A provocative and little-noted aspect of baseball writing—whether serious fiction, "inside" gossip or journalism—is that so much of it originates in the bullpen. From Mark Harris to Jim Brosnan to Pat Jordan, writers of quite sharply divergent abilities and purposes have found in the life of the bullpen a rich source of baseball chatter, humor, lore and ritual.
It's not difficult to see why. Unlike the dugout, the bullpen is at a distinct distance from the game itself. In the dugout, players and coaches are expected to look for openings in their opponents' strategies and weaknesses in their own, keep pitching charts and other statistics, and conduct a ceaseless litany of invective against opponents and umpires. But in the bullpen, pitchers, catchers and coaches are free to swap stories, play games and practical jokes, grow gardens, banter with fans. It's an atmosphere in which easy talk and irreverence flourish: and talk, as much as action, is at the center of the most interesting baseball writing.
So it is with the latest bullpen manifesto, Sparky Lyle's The Bronx Zoo (Crown, $8.95), written in collaboration with Peter Golenbock. It is not, in the strict sense of the term, a good book. For one thing, Lyle whines so loudly and so often about his miserable 1978 salary—it was $135,000—that a muzzle is in order. For another, the prose is dreadful throughout; in his preface Golenbock thanks several journalists "for working on and hopefully improving whatever writing skills I may have," which in itself suggests he wasn't paying much attention.
Yet despite its considerable faults. The Bronx Zoo is a lot of fun. Since it is a journal of the New York Yankees' 1978 season, it is bound to be interesting: few teams in baseball history, after all, have come up with such wild chills, spills and thrills as the Yankees did last year. But Lyle makes the tale doubly fascinating because he is a tart, sassy and forthright diarist; he speaks his mind with almost belligerent candor, dishing up both gossip and laughs in abundant measure.
April 23, 1979
Lyle begins his journal on the day in October 1977 when he learned that he had won the American League's half of the Cy Young Award with a record of 13-5, a 2.17 ERA and 26 saves. He received the news joyfully, but his joy lasted less than a month. Before November was out, George Steinbrenner, the acquisitive Yankee owner, had signed the formidably talented Pirate reliever, Rich Gossage, who is several years younger than Lyle and possessed of "a 100-mile-an-hour heater" as opposed to Lyle's "80-mile-an-hour slider."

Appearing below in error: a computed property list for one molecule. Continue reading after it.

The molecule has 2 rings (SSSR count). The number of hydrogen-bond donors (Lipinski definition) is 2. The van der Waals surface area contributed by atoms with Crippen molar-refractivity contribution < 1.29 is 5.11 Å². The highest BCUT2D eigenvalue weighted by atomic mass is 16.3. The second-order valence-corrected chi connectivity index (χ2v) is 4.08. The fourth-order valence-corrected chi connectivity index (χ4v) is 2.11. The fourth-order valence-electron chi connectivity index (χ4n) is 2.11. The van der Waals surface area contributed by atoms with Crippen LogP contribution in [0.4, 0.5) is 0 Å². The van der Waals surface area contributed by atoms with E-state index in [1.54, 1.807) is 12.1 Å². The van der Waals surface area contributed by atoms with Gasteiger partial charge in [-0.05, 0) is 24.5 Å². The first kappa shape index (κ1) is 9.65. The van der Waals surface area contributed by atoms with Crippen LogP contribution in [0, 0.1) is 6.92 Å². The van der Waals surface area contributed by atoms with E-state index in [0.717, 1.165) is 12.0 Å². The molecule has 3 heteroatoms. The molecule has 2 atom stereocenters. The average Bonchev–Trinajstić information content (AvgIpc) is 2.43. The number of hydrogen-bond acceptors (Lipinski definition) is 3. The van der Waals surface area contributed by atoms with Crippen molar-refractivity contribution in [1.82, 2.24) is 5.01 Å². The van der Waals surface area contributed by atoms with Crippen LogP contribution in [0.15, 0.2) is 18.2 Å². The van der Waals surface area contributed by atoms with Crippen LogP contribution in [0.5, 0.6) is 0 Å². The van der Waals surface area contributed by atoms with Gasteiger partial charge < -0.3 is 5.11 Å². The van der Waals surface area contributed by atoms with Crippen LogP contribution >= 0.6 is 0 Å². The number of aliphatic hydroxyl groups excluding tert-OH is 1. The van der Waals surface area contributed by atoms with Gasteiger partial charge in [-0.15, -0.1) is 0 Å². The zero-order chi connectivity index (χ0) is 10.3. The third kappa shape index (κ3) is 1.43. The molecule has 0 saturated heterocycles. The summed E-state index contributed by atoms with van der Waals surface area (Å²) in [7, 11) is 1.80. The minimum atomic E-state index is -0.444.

As Lyle's teammate Graig Nettles put it, overnight Lyle went "from Cy Young to Sayonara." Gossage's youth and ability, plus the team's whopping investment in him ($2.75 million over six years), made it a virtual certainty that he would get the lion's share of the late-inning, tight-situation work upon which a reliever's reputation and earning power rest. Lyle demanded to be traded; he wasn't. Lyle demanded more money; he didn't get it. So he stayed on through the tumultuous season, disgruntled and disaffected: but though he was often out of sorts, he did not let his sense of humor desert him, as The Bronx Zoo happily attests.
Bullpen humor, like sports humor generally, tends to be broad, raunchy, macho, sophomoric. It can also be exceedingly funny. Lyle delights in practical jokes, the grosser the better, and the wildest parts of the book are his descriptions of the outrages that various Yankees have perpetrated against each other. The long-since-departed Fritz Peterson was a master of the art; Lyle's admiration for his talents is self-evident, as reflected in his account of an elaborate ruse Peterson pulled on Thurman Munson involving a mail-order gun holster. There's an even more preposterous Peterson-inspired invention involving Gene Michael's jockstrap and a very large bullfrog. Sure it's strictly from Animal House, but if that's your kind of humor, Lyle will make you laugh.
Not surprisingly, Lyle reserves his least flattering words for Reggie Jackson and George Steinbrenner. Though from time to time he makes an effort to understand Jackson's flamboyant and complicated ego, his fundamental view is that Jackson caters to the writers and places personal considerations ahead of the team's. As for Steinbrenner, in Lyle's relentlessly hostile portrait he comes across as an impatient, insensitive bully who can't leave well enough alone, plays favorites and is summarily harsh to players whose performances fail to satisfy him.
But there are good guys here as well: Catfish Hunter, Munson, Chris Chambliss, Nettles, Elston Howard—and Billy Martin. Lyle is a Martin fan: "Billy Martin treats you like a man. If you do your job, he leaves you alone, whereas most managers don't.... This team could never have become what it did without Billy Martin managing it."
The coda to all of this is that after the season was over, Lyle finally got his wish: he is now a Texas Ranger. But he has certainly left the Yankees something to talk about, and his saucy report from the bullpen makes it all the more difficult to think of him as anything except a Yankee.